Danielle
February 26, 2016

Feminism should be about open-minded choice. Of course it’s always good to be refreshed by articles like this and in turn it will open our awareness in how we speak to our children. I don’t think it’s wise to chastise a girl for preferring pink dresses either. It’s never easy to raise children perfectly, I personally try to keep them in a place where they are challenged but not pushed by fear. Regardless of gender. They are their own person.


Lisa
February 26, 2016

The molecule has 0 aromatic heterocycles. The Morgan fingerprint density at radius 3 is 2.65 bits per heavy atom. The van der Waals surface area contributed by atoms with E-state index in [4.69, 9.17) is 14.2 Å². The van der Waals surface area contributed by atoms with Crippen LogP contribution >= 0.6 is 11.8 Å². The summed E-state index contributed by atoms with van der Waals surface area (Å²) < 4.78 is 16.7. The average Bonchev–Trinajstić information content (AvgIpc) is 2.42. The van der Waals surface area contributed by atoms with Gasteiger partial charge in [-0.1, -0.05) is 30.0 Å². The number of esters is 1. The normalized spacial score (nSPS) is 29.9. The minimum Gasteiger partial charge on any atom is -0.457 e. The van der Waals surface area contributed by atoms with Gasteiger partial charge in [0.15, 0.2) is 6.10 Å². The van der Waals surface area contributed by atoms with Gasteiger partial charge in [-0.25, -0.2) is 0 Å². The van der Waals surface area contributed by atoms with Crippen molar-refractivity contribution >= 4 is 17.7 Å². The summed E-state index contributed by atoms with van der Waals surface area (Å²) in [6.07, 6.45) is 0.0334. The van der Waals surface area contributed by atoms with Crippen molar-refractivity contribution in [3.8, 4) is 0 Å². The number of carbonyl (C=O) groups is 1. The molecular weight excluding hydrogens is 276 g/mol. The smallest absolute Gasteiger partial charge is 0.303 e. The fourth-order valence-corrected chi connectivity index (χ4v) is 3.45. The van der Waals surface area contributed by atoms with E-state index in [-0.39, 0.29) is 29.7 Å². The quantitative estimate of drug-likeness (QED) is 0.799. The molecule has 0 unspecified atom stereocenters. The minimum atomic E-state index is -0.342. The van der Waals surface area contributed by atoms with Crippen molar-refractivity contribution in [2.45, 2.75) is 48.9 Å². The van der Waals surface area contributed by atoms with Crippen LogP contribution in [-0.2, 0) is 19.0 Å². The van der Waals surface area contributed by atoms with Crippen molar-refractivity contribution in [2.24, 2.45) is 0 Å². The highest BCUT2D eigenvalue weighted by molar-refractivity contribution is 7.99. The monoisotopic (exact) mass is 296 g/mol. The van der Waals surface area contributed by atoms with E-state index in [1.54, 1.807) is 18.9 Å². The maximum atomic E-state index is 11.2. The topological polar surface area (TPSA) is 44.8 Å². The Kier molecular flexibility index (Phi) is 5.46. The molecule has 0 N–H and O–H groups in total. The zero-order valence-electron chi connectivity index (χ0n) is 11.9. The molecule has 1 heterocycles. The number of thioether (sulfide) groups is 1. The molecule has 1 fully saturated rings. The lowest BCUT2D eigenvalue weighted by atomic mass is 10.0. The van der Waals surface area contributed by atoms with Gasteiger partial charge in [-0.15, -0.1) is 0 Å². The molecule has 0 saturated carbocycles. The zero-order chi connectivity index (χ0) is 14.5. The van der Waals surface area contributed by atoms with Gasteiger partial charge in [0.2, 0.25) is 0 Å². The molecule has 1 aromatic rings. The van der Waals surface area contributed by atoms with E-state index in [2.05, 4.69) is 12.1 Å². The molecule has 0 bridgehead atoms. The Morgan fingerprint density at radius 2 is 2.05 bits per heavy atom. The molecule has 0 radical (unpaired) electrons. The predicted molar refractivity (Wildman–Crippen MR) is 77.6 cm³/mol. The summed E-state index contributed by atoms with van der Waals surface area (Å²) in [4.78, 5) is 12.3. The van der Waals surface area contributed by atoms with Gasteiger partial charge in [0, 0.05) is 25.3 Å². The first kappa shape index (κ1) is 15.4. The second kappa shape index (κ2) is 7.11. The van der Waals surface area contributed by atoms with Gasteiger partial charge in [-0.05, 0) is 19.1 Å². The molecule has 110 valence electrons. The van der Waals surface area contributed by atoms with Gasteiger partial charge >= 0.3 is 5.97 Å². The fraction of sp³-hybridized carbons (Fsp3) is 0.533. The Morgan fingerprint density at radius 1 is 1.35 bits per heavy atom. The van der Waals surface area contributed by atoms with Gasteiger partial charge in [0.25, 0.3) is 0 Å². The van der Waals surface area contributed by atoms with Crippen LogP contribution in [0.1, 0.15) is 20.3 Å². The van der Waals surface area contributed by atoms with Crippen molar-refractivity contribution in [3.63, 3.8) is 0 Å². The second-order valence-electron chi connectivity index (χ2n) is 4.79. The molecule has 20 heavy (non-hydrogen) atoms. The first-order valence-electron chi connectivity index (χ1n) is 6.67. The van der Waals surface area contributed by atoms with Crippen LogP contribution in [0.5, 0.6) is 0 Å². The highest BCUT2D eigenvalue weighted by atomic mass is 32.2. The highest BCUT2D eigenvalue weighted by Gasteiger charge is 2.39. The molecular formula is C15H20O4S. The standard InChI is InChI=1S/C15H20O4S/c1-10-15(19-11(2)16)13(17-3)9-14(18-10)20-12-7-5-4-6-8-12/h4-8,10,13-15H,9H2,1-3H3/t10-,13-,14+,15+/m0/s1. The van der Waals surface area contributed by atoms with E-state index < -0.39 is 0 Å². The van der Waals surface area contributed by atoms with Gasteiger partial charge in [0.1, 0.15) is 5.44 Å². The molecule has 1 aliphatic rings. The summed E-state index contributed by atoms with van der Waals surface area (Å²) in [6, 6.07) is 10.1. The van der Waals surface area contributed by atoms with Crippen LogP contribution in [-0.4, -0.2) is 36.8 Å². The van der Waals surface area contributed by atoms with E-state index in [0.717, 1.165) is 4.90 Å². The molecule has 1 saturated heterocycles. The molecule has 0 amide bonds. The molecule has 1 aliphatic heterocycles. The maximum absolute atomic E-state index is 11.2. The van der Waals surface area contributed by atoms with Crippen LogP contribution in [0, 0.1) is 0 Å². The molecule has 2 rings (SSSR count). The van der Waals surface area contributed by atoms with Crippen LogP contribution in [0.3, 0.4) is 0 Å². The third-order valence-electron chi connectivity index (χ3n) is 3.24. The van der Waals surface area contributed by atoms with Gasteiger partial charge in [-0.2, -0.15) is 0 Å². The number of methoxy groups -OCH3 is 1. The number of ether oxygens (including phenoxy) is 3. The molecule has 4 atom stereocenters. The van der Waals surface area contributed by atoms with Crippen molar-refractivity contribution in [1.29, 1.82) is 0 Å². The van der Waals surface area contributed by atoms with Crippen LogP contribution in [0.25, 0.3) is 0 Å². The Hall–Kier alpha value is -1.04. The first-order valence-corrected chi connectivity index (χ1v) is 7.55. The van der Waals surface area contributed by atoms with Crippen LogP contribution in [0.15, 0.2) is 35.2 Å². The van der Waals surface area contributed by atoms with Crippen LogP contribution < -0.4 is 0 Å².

Danielle agree totally !!


Caroline Paul
February 28, 2016

Thank you for writing so insightfully about my oped in the NY Times. I especially appreciated the links to the other articles that pertain to similar issues. You have an engaged readership that thinks about these things with an open mind. Bravo! My book, The Gutsy Girl, Escapades for Your Life of Epic Adventure, comes out Tuesday and approaches the same issues as the op-ed but talks to girls not adults, which is a whole different way to go about it, and I am seeing the conversation will continue. This piece and the elegant responses offer lots of food for thought. Thank you.


Katie Coleman
March 14, 2016